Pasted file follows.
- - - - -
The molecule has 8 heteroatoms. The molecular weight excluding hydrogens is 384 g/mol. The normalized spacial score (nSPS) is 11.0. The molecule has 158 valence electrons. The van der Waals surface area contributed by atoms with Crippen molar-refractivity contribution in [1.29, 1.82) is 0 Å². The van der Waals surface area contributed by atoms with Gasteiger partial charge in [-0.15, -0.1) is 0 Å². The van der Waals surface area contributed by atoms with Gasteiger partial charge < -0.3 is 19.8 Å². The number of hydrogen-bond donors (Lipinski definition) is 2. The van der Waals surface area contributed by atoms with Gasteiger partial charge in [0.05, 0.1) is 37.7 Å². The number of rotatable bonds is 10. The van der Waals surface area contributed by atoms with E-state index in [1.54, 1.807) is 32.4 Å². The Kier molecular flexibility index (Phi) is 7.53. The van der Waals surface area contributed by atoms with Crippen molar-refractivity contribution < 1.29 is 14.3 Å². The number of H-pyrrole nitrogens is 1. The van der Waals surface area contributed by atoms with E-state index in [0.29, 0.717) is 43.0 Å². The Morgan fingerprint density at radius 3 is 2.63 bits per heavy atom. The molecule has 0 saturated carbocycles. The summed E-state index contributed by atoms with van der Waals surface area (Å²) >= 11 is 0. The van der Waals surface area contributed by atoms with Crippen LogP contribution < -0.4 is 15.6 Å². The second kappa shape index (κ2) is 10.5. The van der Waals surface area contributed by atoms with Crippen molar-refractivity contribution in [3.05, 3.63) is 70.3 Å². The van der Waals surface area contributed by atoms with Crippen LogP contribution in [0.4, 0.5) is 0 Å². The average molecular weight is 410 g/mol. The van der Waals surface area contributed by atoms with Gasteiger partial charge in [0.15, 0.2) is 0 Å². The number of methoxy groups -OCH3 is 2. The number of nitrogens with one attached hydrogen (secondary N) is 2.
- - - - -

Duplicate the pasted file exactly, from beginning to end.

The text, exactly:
The molecule has 8 heteroatoms. The molecular weight excluding hydrogens is 384 g/mol. The normalized spacial score (nSPS) is 11.0. The molecule has 158 valence electrons. The van der Waals surface area contributed by atoms with Crippen molar-refractivity contribution in [1.29, 1.82) is 0 Å². The van der Waals surface area contributed by atoms with Gasteiger partial charge in [-0.15, -0.1) is 0 Å². The van der Waals surface area contributed by atoms with Gasteiger partial charge < -0.3 is 19.8 Å². The number of hydrogen-bond donors (Lipinski definition) is 2. The van der Waals surface area contributed by atoms with Gasteiger partial charge in [0.05, 0.1) is 37.7 Å². The number of rotatable bonds is 10. The van der Waals surface area contributed by atoms with E-state index in [1.54, 1.807) is 32.4 Å². The Kier molecular flexibility index (Phi) is 7.53. The van der Waals surface area contributed by atoms with Crippen molar-refractivity contribution < 1.29 is 14.3 Å². The number of H-pyrrole nitrogens is 1. The van der Waals surface area contributed by atoms with E-state index in [0.29, 0.717) is 43.0 Å². The Morgan fingerprint density at radius 3 is 2.63 bits per heavy atom. The molecule has 0 saturated carbocycles. The summed E-state index contributed by atoms with van der Waals surface area (Å²) >= 11 is 0. The van der Waals surface area contributed by atoms with Crippen LogP contribution < -0.4 is 15.6 Å². The second kappa shape index (κ2) is 10.5. The van der Waals surface area contributed by atoms with Crippen molar-refractivity contribution in [3.05, 3.63) is 70.3 Å². The van der Waals surface area contributed by atoms with Crippen LogP contribution in [0.4, 0.5) is 0 Å². The average molecular weight is 410 g/mol. The van der Waals surface area contributed by atoms with Gasteiger partial charge in [0.15, 0.2) is 0 Å². The number of methoxy groups -OCH3 is 2. The number of nitrogens with one attached hydrogen (secondary N) is 2.